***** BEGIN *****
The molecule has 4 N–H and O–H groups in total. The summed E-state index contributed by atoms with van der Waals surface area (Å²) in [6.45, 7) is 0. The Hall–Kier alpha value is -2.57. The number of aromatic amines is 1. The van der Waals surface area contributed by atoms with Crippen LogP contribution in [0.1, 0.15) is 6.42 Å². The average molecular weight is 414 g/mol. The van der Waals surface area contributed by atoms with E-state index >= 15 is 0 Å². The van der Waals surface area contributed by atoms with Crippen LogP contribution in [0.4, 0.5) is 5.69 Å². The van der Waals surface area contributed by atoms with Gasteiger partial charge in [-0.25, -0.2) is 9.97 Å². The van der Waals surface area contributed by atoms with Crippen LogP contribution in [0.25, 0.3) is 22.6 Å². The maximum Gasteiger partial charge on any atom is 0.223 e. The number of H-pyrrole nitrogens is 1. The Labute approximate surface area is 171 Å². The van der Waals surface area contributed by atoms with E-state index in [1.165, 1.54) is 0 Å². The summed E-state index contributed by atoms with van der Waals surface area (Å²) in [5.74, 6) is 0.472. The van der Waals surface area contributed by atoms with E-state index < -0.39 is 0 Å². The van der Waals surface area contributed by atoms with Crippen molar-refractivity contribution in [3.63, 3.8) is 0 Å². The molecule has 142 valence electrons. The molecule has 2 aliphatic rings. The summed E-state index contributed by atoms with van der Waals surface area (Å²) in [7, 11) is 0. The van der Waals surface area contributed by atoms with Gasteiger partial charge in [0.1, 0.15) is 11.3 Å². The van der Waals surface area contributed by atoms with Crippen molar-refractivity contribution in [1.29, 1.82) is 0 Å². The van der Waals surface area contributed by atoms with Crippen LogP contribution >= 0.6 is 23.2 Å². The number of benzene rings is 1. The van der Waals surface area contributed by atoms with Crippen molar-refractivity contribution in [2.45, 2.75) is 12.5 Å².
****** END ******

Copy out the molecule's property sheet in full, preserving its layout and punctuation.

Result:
The molecule has 4 N–H and O–H groups in total. The summed E-state index contributed by atoms with van der Waals surface area (Å²) in [6.45, 7) is 0. The Hall–Kier alpha value is -2.57. The number of aromatic amines is 1. The van der Waals surface area contributed by atoms with Crippen LogP contribution in [0.1, 0.15) is 6.42 Å². The average molecular weight is 414 g/mol. The van der Waals surface area contributed by atoms with E-state index >= 15 is 0 Å². The van der Waals surface area contributed by atoms with Crippen LogP contribution in [0.4, 0.5) is 5.69 Å². The van der Waals surface area contributed by atoms with Gasteiger partial charge in [-0.25, -0.2) is 9.97 Å². The van der Waals surface area contributed by atoms with Crippen LogP contribution in [0.25, 0.3) is 22.6 Å². The maximum Gasteiger partial charge on any atom is 0.223 e. The number of H-pyrrole nitrogens is 1. The Labute approximate surface area is 171 Å². The van der Waals surface area contributed by atoms with E-state index in [1.165, 1.54) is 0 Å². The summed E-state index contributed by atoms with van der Waals surface area (Å²) in [5.74, 6) is 0.472. The van der Waals surface area contributed by atoms with E-state index < -0.39 is 0 Å². The van der Waals surface area contributed by atoms with Crippen molar-refractivity contribution in [3.63, 3.8) is 0 Å². The molecule has 142 valence electrons. The molecule has 2 aliphatic rings. The summed E-state index contributed by atoms with van der Waals surface area (Å²) in [7, 11) is 0. The van der Waals surface area contributed by atoms with Gasteiger partial charge in [0.1, 0.15) is 11.3 Å². The van der Waals surface area contributed by atoms with Crippen molar-refractivity contribution in [1.29, 1.82) is 0 Å². The van der Waals surface area contributed by atoms with Crippen LogP contribution >= 0.6 is 23.2 Å². The number of benzene rings is 1. The van der Waals surface area contributed by atoms with Crippen molar-refractivity contribution in [2.45, 2.75) is 12.5 Å².